Most of those differences feel like missteps. Pot of Duality's obviously important, and Mystical Space Typhoon wound up being better at YCS Columbus than some had anticipated. The interesting factor is the question of Lee's triple Lose 1 Turn versus Junk's two copies with Re-qliate. The thought processes there are understandable on both sides and labeling one decision as "correct" seems very difficult. We can say one thing for sure, though: Junk made at least one decision that gave him a distinct advantage in a different field entirely.If I See That Fog King Cat One More Time…
That's huge in this build for a number of reasons. Taking a look at Junk's Extra Deck, it was notably different from Lee's and others we've seen before, chiefly because he was running three cards the deck couldn't use previously: the new Tellarknight Ptolemaeus, plus Stellarknight Constellar Diamond and Artifact Durendal to go with it.
The ability to drop Tellarknight Ptolemaeus and overlay it with Constellar Diamond immediately meant that even if Junk's opponent could play around Lose 1 Turn, Skill Drain, or Re-qliate, by destroying them or dropping monsters that would be unaffected, he'd have another layer of protection against Burning Abyss, Shaddolls, and anything else with the Dark attribute. Both of his Rank 5's have abilities that work on either player's turn, effectively shrugging off Lose 1 Turn's negation despite being Special Summons.
Artifact Durendal's different, usually hitting the field a turn later off Ptolemaeus than Constellar Diamond, but also being a regular Xyz Summon candidate through normal means. Again, there's an element of effect negation here, but the real gem is the combo-breaking hand disruption of Durendal's second ability. As your opponent pieces together combos and specific play sequences, Durendal shoves their cards back into the deck to give them a random assortment of garb. Or, as Junk himself pointed out, he could rely on it get a new hand himself if things were just really not working out.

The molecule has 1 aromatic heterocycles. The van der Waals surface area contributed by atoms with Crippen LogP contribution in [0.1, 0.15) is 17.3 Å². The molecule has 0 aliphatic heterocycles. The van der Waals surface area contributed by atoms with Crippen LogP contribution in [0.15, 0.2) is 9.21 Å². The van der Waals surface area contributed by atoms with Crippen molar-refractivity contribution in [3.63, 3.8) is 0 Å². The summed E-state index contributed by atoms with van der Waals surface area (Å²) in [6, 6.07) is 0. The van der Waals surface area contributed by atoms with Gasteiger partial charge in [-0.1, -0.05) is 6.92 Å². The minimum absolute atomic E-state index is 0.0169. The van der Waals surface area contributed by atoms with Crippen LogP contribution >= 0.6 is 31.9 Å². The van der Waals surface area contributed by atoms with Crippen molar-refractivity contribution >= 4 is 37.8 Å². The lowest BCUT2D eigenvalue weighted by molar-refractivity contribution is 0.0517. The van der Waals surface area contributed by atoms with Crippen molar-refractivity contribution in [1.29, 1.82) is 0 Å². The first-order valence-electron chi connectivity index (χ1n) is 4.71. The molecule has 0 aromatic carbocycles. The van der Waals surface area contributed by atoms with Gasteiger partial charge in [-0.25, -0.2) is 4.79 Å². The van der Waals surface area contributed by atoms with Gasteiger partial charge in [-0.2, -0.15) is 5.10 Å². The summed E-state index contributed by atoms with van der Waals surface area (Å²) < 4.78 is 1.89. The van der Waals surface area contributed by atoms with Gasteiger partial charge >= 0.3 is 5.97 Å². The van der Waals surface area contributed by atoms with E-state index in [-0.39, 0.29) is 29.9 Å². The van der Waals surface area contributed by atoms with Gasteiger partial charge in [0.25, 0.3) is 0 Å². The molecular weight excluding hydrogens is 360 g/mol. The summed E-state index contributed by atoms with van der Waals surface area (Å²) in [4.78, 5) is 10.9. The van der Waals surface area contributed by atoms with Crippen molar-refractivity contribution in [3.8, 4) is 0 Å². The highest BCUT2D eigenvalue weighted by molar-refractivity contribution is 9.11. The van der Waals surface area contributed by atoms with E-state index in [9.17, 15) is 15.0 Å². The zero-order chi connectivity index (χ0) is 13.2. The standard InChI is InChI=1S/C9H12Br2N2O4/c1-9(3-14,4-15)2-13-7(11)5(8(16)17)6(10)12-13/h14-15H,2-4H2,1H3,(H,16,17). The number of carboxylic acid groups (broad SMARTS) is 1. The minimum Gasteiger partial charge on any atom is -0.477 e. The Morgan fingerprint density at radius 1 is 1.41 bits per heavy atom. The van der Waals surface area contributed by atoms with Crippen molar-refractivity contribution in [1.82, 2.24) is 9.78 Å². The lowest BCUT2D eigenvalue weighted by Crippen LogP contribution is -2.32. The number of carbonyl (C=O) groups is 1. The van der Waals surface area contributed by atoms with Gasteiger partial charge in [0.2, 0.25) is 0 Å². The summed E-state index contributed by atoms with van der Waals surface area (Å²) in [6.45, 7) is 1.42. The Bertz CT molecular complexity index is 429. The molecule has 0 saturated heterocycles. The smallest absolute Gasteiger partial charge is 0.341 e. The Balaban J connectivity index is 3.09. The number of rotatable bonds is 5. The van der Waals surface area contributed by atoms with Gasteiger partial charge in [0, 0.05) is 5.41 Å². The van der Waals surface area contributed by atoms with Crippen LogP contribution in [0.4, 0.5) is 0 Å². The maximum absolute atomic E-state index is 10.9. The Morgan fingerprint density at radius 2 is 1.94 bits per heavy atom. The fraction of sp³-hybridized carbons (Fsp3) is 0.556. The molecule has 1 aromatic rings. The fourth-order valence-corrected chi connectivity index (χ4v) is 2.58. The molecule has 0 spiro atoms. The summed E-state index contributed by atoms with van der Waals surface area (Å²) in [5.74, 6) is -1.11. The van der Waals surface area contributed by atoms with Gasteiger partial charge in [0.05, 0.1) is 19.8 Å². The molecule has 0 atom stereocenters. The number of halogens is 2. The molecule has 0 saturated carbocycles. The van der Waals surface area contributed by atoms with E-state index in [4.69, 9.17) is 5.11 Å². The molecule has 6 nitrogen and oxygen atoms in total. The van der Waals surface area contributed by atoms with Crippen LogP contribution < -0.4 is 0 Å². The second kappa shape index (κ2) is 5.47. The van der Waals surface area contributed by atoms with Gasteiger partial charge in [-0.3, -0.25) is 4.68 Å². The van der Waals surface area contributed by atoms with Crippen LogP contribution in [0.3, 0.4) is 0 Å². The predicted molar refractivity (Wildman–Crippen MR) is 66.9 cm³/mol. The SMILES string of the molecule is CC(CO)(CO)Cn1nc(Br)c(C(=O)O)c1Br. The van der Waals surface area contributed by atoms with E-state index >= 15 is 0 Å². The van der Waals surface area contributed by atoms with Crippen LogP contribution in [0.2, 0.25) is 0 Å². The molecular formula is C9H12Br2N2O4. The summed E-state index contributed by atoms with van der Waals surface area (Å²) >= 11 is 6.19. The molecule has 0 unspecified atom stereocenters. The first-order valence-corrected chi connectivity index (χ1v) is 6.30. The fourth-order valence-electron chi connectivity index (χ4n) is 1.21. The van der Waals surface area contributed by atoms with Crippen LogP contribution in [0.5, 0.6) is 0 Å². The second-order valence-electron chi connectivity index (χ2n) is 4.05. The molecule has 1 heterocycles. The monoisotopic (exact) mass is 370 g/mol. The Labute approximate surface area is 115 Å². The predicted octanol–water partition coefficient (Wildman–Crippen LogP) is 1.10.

So how do these cards interact with Lose 1 Turn? That's a huge, really fascinating question. Lose 1 Turn has a ton of impacts in this strategy, many of which have more to do with negating your own Qliphorts' effects than negating or slowing your opponent's cards. Normally when you Special Summon a Qliphort, say by Pendulum Summoning it, its effect kicks in to reduce it to Level 4 and 1800 ATK.
Lose 1 Turn keeps that from happening, but also turns your now-enormous Qliphort to defense mode so you can't swing with it immediately. Granted, your opponent's Special Summons are also robbed of effects and slowed by being turned to defense position, and they don't get massive unfair stat bonuses.
Those stat bonuses come in handy, because while they won't help you make Rank 4 plays – the affected Qliphorts never become Level 4 – they do help you keep Qliphort Carrier and Qliphort Helix on the field to threaten delayed Tribute plays or giant beatdowns on the following turn. Remember, your Normal Summon Tribute plays still work just fine, and Lose 1 Turn won't impact monster effects that trigger in the Graveyard either. You can even Pendulum Summon monsters you want to Tribute in defense position to ensure that your own Lose 1 Turn's effect won't trigger, fending off Ghost Ogre & Snow Rabbit when you want to make a Qliphort Stealth play.
What does that mean for Xyz Summons? Lose 1 Turn effectively makes Rank 4's a bit tougher to pull off, since you're working against your own Level manipulation effects. But at the same time, it actually makes it slightly easier to field those lonshot Rank 5's, 6's and 8's by preserving the Levels of your monsters; that could be kind of interesting moving forward. For now, it looks like aside from Number 61: Volcasaurus and Artifact Durendal, Junk opted to keep things simple. There's a lot of intricacy here that didn't exist in this strategy before, and that makes it difficult for me to speak on with absolute authority.
…But of course, that same factor applies to anyone who was playing against this thing in Columbus. There's no way people were ready for this strain of Qliphorts, especially since Junk played with such an emphasis on the unexpected Xyz factor. On the surface this deck looks so similar to Junk's Bochum build, but the context is tremendously different with Lose 1 Turn in the mix. All the Continuous Traps here change the playing field in drastic ways, and they can be tough to adapt to if you're not intimately familiar with the ramifications of each.
I really believe that anyone who puts in the time practicing with Qliphorts will have very good positioning going into big tournaments this Summer. A Qliphort upset at the North American WCQ wouldn't surprise me; it wouldn't be inexplicable, nor undeserved. The deck's been ignored for too long despite its successes in the last few YCS tournaments. If you're looking for a strong, underrated darkhorse pick that rewards knowledge your opponents won't have, this is the strategy you've been waiting for.